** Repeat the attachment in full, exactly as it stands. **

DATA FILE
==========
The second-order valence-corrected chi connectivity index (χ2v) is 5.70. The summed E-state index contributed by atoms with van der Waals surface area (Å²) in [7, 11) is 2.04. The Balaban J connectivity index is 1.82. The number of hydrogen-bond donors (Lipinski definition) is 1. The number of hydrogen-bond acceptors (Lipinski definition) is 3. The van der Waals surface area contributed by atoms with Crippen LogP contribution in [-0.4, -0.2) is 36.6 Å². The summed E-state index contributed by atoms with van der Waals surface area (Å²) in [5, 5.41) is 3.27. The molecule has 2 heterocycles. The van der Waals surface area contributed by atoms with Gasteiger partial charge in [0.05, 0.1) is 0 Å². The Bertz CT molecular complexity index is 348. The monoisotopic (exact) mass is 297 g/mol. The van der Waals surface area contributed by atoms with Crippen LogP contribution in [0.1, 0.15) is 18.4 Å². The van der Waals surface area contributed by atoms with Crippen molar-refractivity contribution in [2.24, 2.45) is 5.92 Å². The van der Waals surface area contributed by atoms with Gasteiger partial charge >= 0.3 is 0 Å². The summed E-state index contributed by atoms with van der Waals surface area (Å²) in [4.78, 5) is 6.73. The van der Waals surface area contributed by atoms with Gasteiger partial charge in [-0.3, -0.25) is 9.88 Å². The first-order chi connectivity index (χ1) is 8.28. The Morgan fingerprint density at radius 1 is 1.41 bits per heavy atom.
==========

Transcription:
The second-order valence-corrected chi connectivity index (χ2v) is 5.70. The summed E-state index contributed by atoms with van der Waals surface area (Å²) in [7, 11) is 2.04. The Balaban J connectivity index is 1.82. The number of hydrogen-bond donors (Lipinski definition) is 1. The number of hydrogen-bond acceptors (Lipinski definition) is 3. The van der Waals surface area contributed by atoms with Crippen LogP contribution in [-0.4, -0.2) is 36.6 Å². The summed E-state index contributed by atoms with van der Waals surface area (Å²) in [5, 5.41) is 3.27. The molecule has 2 heterocycles. The van der Waals surface area contributed by atoms with Gasteiger partial charge in [0.05, 0.1) is 0 Å². The Bertz CT molecular complexity index is 348. The monoisotopic (exact) mass is 297 g/mol. The van der Waals surface area contributed by atoms with Crippen LogP contribution in [0.1, 0.15) is 18.4 Å². The van der Waals surface area contributed by atoms with Crippen molar-refractivity contribution in [2.24, 2.45) is 5.92 Å². The van der Waals surface area contributed by atoms with Gasteiger partial charge >= 0.3 is 0 Å². The summed E-state index contributed by atoms with van der Waals surface area (Å²) in [4.78, 5) is 6.73. The van der Waals surface area contributed by atoms with Gasteiger partial charge in [-0.3, -0.25) is 9.88 Å². The first-order chi connectivity index (χ1) is 8.28. The Morgan fingerprint density at radius 1 is 1.41 bits per heavy atom.